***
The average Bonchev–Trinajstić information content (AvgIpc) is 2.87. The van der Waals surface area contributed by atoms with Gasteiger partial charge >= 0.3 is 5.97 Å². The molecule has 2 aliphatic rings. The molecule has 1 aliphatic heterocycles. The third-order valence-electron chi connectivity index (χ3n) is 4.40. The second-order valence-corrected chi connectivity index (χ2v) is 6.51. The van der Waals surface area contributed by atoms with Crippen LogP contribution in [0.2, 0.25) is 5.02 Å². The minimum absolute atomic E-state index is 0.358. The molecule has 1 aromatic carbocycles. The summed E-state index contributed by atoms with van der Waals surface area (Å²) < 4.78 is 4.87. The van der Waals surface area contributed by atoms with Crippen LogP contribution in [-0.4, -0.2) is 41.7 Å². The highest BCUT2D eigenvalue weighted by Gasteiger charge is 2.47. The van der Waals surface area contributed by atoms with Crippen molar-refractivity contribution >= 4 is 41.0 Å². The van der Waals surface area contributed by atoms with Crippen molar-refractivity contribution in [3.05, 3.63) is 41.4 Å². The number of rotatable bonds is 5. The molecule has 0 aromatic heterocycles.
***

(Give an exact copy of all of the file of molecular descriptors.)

The average Bonchev–Trinajstić information content (AvgIpc) is 2.87. The van der Waals surface area contributed by atoms with Gasteiger partial charge >= 0.3 is 5.97 Å². The molecule has 2 aliphatic rings. The molecule has 1 aliphatic heterocycles. The third-order valence-electron chi connectivity index (χ3n) is 4.40. The second-order valence-corrected chi connectivity index (χ2v) is 6.51. The van der Waals surface area contributed by atoms with Crippen LogP contribution in [0.2, 0.25) is 5.02 Å². The minimum absolute atomic E-state index is 0.358. The molecule has 1 aromatic carbocycles. The summed E-state index contributed by atoms with van der Waals surface area (Å²) < 4.78 is 4.87. The van der Waals surface area contributed by atoms with Crippen LogP contribution in [-0.4, -0.2) is 41.7 Å². The highest BCUT2D eigenvalue weighted by Gasteiger charge is 2.47. The van der Waals surface area contributed by atoms with Crippen molar-refractivity contribution >= 4 is 41.0 Å². The van der Waals surface area contributed by atoms with Crippen molar-refractivity contribution in [3.05, 3.63) is 41.4 Å². The number of rotatable bonds is 5. The molecule has 0 aromatic heterocycles.